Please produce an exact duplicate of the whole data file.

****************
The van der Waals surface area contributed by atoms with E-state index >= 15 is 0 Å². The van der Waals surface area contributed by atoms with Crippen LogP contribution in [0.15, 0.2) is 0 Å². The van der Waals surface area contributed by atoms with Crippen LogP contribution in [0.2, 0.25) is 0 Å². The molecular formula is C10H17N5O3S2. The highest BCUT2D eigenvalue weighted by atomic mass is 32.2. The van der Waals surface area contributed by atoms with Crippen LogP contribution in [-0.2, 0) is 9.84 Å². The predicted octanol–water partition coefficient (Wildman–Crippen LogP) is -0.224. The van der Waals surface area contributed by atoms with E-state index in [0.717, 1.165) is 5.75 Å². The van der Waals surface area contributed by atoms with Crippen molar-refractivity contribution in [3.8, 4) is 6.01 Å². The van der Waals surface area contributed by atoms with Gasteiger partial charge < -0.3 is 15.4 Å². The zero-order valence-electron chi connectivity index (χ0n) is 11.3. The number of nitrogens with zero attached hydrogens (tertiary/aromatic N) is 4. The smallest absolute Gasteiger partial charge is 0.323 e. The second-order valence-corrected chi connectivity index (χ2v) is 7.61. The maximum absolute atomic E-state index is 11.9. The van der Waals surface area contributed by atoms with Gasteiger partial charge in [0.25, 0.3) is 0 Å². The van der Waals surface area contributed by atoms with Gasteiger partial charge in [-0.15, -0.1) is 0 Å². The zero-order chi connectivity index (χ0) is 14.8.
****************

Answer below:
The van der Waals surface area contributed by atoms with E-state index >= 15 is 0 Å². The van der Waals surface area contributed by atoms with Crippen LogP contribution in [0.15, 0.2) is 0 Å². The van der Waals surface area contributed by atoms with Crippen LogP contribution in [0.2, 0.25) is 0 Å². The molecular formula is C10H17N5O3S2. The highest BCUT2D eigenvalue weighted by atomic mass is 32.2. The van der Waals surface area contributed by atoms with Crippen LogP contribution in [-0.2, 0) is 9.84 Å². The predicted octanol–water partition coefficient (Wildman–Crippen LogP) is -0.224. The van der Waals surface area contributed by atoms with E-state index in [0.717, 1.165) is 5.75 Å². The van der Waals surface area contributed by atoms with Crippen molar-refractivity contribution in [3.8, 4) is 6.01 Å². The van der Waals surface area contributed by atoms with Gasteiger partial charge < -0.3 is 15.4 Å². The zero-order valence-electron chi connectivity index (χ0n) is 11.3. The number of nitrogens with zero attached hydrogens (tertiary/aromatic N) is 4. The smallest absolute Gasteiger partial charge is 0.323 e. The second-order valence-corrected chi connectivity index (χ2v) is 7.61. The maximum absolute atomic E-state index is 11.9. The van der Waals surface area contributed by atoms with Gasteiger partial charge in [0.25, 0.3) is 0 Å². The van der Waals surface area contributed by atoms with Gasteiger partial charge in [-0.15, -0.1) is 0 Å². The zero-order chi connectivity index (χ0) is 14.8.